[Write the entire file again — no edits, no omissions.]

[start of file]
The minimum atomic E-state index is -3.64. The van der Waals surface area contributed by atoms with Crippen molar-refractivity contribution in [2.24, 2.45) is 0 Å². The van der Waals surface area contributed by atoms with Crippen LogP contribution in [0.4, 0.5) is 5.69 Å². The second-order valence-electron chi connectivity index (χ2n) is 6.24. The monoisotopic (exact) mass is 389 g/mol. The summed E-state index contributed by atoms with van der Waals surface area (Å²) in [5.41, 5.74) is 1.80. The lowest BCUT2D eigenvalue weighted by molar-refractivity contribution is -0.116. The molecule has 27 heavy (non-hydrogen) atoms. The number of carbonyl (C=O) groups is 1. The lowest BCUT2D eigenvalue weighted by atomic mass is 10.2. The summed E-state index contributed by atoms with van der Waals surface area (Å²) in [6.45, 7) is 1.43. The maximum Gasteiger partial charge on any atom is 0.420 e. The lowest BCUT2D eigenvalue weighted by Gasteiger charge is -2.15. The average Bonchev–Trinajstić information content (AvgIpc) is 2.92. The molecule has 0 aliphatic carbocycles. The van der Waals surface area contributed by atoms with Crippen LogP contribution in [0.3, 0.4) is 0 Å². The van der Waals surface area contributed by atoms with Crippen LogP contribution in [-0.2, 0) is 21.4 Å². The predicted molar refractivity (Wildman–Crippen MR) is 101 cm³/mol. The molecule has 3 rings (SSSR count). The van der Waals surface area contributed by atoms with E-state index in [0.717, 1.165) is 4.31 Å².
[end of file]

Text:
The minimum atomic E-state index is -3.64. The van der Waals surface area contributed by atoms with Crippen molar-refractivity contribution in [2.24, 2.45) is 0 Å². The van der Waals surface area contributed by atoms with Crippen LogP contribution in [0.4, 0.5) is 5.69 Å². The second-order valence-electron chi connectivity index (χ2n) is 6.24. The monoisotopic (exact) mass is 389 g/mol. The summed E-state index contributed by atoms with van der Waals surface area (Å²) in [5.41, 5.74) is 1.80. The lowest BCUT2D eigenvalue weighted by molar-refractivity contribution is -0.116. The molecule has 27 heavy (non-hydrogen) atoms. The number of carbonyl (C=O) groups is 1. The lowest BCUT2D eigenvalue weighted by atomic mass is 10.2. The summed E-state index contributed by atoms with van der Waals surface area (Å²) in [6.45, 7) is 1.43. The maximum Gasteiger partial charge on any atom is 0.420 e. The lowest BCUT2D eigenvalue weighted by Gasteiger charge is -2.15. The average Bonchev–Trinajstić information content (AvgIpc) is 2.92. The molecule has 0 aliphatic carbocycles. The van der Waals surface area contributed by atoms with Crippen LogP contribution in [0.3, 0.4) is 0 Å². The van der Waals surface area contributed by atoms with Crippen LogP contribution in [-0.2, 0) is 21.4 Å². The predicted molar refractivity (Wildman–Crippen MR) is 101 cm³/mol. The molecule has 3 rings (SSSR count). The van der Waals surface area contributed by atoms with E-state index in [0.717, 1.165) is 4.31 Å².